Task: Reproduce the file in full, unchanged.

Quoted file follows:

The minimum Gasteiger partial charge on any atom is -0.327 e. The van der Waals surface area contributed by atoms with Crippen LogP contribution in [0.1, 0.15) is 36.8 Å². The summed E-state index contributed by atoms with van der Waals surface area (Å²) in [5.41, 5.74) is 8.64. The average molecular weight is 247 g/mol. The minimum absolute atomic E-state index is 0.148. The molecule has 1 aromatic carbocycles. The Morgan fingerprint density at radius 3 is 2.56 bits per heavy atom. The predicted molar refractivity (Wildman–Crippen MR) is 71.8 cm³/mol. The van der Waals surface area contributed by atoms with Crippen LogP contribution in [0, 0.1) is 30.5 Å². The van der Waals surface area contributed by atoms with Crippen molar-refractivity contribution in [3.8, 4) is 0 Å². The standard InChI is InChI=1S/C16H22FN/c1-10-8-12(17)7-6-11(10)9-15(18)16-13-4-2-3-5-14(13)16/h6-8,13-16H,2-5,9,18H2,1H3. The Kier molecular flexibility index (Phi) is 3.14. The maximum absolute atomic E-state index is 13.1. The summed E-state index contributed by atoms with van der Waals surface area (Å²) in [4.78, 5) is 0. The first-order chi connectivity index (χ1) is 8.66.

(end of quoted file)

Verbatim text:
The minimum Gasteiger partial charge on any atom is -0.327 e. The van der Waals surface area contributed by atoms with Crippen LogP contribution in [0.1, 0.15) is 36.8 Å². The summed E-state index contributed by atoms with van der Waals surface area (Å²) in [5.41, 5.74) is 8.64. The average molecular weight is 247 g/mol. The minimum absolute atomic E-state index is 0.148. The molecule has 1 aromatic carbocycles. The Morgan fingerprint density at radius 3 is 2.56 bits per heavy atom. The predicted molar refractivity (Wildman–Crippen MR) is 71.8 cm³/mol. The van der Waals surface area contributed by atoms with Crippen LogP contribution in [0, 0.1) is 30.5 Å². The van der Waals surface area contributed by atoms with Crippen molar-refractivity contribution in [3.8, 4) is 0 Å². The standard InChI is InChI=1S/C16H22FN/c1-10-8-12(17)7-6-11(10)9-15(18)16-13-4-2-3-5-14(13)16/h6-8,13-16H,2-5,9,18H2,1H3. The Kier molecular flexibility index (Phi) is 3.14. The maximum absolute atomic E-state index is 13.1. The summed E-state index contributed by atoms with van der Waals surface area (Å²) in [4.78, 5) is 0. The first-order chi connectivity index (χ1) is 8.66.